During the 1980s, many of America's most respected colleges and universities suffered financial crises, athletic scandals, a troubling upsurge of racial conflict, and the divisiveness of political correctness "wars." Yet Duke University not only avoided these dangers but changed dramatically from a very good regional university to one of the nation's top research institutions.
Its undergraduate campus was hailed as a "hot college"; its Blue Devils basketball team was pronounced a model for student athletes; its graduate and professional schools gained new national prominence; and its scholars were quoted frequently in the popular press on both sides of the political correctness debates. In Keeping an Open Door, Duke chancellor (1982-1985) and president (1985-1993) Keith Brodie and coauthor Leslie Banner recount what it was like to lead Duke during an era of change for research universities across the country: how Brodie reached some of his most controversial decisions, including the "Black Faculty Initiative"; his strategy for precluding abuse in Division I athletics at Duke; how his training as a psychiatrist shaped his leadership style and influenced how he dealt with trustees, deans, faculty, and students; and the avenues of power still open to today's university presidents.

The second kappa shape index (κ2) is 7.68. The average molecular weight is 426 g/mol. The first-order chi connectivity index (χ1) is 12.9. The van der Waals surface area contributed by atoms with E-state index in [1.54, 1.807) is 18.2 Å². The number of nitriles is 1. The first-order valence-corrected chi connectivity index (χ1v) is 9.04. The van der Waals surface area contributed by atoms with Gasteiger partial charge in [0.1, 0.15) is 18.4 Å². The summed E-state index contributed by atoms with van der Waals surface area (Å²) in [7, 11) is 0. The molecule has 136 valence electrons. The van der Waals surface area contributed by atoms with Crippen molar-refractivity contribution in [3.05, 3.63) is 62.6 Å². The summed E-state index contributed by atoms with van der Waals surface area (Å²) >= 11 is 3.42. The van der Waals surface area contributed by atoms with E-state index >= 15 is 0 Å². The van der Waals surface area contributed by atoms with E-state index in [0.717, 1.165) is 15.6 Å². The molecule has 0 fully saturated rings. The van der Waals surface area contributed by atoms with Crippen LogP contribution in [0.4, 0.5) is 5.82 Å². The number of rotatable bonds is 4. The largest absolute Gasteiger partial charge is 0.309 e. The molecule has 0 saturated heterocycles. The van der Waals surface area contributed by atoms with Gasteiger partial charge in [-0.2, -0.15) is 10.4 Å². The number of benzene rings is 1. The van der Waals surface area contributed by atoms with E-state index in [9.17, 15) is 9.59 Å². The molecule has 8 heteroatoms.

The history and feeling of life on the Duke campus during the Brodie era are vividly evoked in photographs and key speeches introduced by the former president's personal recollections. Keeping an Open Door provides an insider's view of issues critical to modern research universities and will interest anyone concerned with the history and future of higher education.